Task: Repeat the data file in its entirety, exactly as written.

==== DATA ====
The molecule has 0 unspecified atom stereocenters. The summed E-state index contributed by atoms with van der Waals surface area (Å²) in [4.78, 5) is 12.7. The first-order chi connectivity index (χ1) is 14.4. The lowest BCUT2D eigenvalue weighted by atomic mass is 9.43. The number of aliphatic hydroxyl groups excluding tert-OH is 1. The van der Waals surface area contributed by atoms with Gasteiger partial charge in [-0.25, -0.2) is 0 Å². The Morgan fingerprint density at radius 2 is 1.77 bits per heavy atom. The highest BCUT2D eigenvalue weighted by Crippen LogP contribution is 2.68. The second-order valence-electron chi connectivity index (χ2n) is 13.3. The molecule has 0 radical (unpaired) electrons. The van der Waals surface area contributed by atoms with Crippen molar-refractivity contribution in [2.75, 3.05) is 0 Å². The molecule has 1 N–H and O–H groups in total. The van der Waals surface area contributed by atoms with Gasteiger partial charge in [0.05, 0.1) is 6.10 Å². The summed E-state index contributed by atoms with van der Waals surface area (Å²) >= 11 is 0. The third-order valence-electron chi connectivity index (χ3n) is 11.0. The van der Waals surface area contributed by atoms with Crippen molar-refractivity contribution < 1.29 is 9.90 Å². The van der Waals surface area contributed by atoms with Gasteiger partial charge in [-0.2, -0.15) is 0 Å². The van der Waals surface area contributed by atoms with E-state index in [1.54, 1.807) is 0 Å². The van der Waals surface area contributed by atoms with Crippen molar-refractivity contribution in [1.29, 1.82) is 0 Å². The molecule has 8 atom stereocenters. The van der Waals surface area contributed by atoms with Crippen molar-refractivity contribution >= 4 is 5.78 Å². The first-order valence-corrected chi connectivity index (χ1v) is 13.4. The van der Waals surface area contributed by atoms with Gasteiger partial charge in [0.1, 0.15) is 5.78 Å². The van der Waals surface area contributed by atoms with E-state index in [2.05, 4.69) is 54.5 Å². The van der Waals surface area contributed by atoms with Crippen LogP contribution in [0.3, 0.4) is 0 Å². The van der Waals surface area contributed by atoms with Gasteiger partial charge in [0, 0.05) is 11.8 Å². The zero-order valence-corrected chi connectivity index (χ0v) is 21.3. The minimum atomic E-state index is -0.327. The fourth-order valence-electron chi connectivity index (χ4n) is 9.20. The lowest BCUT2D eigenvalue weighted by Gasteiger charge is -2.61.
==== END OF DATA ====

The molecule has 0 unspecified atom stereocenters. The summed E-state index contributed by atoms with van der Waals surface area (Å²) in [4.78, 5) is 12.7. The first-order chi connectivity index (χ1) is 14.4. The lowest BCUT2D eigenvalue weighted by atomic mass is 9.43. The number of aliphatic hydroxyl groups excluding tert-OH is 1. The van der Waals surface area contributed by atoms with Gasteiger partial charge in [-0.25, -0.2) is 0 Å². The Morgan fingerprint density at radius 2 is 1.77 bits per heavy atom. The highest BCUT2D eigenvalue weighted by Crippen LogP contribution is 2.68. The second-order valence-electron chi connectivity index (χ2n) is 13.3. The molecule has 0 radical (unpaired) electrons. The van der Waals surface area contributed by atoms with Crippen molar-refractivity contribution in [2.75, 3.05) is 0 Å². The molecule has 1 N–H and O–H groups in total. The van der Waals surface area contributed by atoms with Gasteiger partial charge in [0.05, 0.1) is 6.10 Å². The summed E-state index contributed by atoms with van der Waals surface area (Å²) >= 11 is 0. The third-order valence-electron chi connectivity index (χ3n) is 11.0. The van der Waals surface area contributed by atoms with Crippen molar-refractivity contribution < 1.29 is 9.90 Å². The van der Waals surface area contributed by atoms with Gasteiger partial charge in [-0.2, -0.15) is 0 Å². The van der Waals surface area contributed by atoms with E-state index in [1.54, 1.807) is 0 Å². The van der Waals surface area contributed by atoms with Crippen molar-refractivity contribution in [1.29, 1.82) is 0 Å². The molecule has 8 atom stereocenters. The van der Waals surface area contributed by atoms with Crippen molar-refractivity contribution >= 4 is 5.78 Å². The first-order valence-corrected chi connectivity index (χ1v) is 13.4. The van der Waals surface area contributed by atoms with Gasteiger partial charge in [0.1, 0.15) is 5.78 Å². The van der Waals surface area contributed by atoms with E-state index in [2.05, 4.69) is 54.5 Å². The van der Waals surface area contributed by atoms with Crippen LogP contribution in [0.3, 0.4) is 0 Å². The van der Waals surface area contributed by atoms with Gasteiger partial charge in [0, 0.05) is 11.8 Å². The zero-order valence-corrected chi connectivity index (χ0v) is 21.3. The minimum atomic E-state index is -0.327. The fourth-order valence-electron chi connectivity index (χ4n) is 9.20. The lowest BCUT2D eigenvalue weighted by Gasteiger charge is -2.61.